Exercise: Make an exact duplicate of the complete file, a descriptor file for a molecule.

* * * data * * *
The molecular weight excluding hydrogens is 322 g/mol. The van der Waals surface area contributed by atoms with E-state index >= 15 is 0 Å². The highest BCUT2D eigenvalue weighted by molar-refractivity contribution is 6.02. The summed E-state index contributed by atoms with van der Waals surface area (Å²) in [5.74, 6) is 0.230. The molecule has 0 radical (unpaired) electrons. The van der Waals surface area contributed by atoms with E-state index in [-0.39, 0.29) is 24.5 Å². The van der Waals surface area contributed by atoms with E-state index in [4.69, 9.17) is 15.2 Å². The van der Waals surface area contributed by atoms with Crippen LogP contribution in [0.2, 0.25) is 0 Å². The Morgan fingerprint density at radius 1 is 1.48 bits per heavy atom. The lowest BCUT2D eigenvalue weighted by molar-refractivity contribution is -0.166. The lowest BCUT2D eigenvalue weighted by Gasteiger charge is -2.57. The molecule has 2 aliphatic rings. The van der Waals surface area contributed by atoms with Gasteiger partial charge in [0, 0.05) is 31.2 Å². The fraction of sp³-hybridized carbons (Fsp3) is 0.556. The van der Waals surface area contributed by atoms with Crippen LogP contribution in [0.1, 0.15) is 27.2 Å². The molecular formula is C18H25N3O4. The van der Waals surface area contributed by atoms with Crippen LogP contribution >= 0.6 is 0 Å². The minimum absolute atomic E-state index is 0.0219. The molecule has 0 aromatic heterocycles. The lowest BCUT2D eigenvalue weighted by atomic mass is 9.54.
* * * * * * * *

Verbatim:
The molecular weight excluding hydrogens is 322 g/mol. The van der Waals surface area contributed by atoms with E-state index >= 15 is 0 Å². The highest BCUT2D eigenvalue weighted by molar-refractivity contribution is 6.02. The summed E-state index contributed by atoms with van der Waals surface area (Å²) in [5.74, 6) is 0.230. The molecule has 0 radical (unpaired) electrons. The van der Waals surface area contributed by atoms with E-state index in [-0.39, 0.29) is 24.5 Å². The van der Waals surface area contributed by atoms with E-state index in [4.69, 9.17) is 15.2 Å². The van der Waals surface area contributed by atoms with Crippen LogP contribution in [0.2, 0.25) is 0 Å². The Morgan fingerprint density at radius 1 is 1.48 bits per heavy atom. The lowest BCUT2D eigenvalue weighted by molar-refractivity contribution is -0.166. The lowest BCUT2D eigenvalue weighted by Gasteiger charge is -2.57. The molecule has 2 aliphatic rings. The van der Waals surface area contributed by atoms with Gasteiger partial charge in [0, 0.05) is 31.2 Å². The fraction of sp³-hybridized carbons (Fsp3) is 0.556. The van der Waals surface area contributed by atoms with Crippen LogP contribution in [0.1, 0.15) is 27.2 Å². The molecular formula is C18H25N3O4. The van der Waals surface area contributed by atoms with Crippen LogP contribution >= 0.6 is 0 Å². The minimum absolute atomic E-state index is 0.0219. The molecule has 0 aromatic heterocycles. The lowest BCUT2D eigenvalue weighted by atomic mass is 9.54.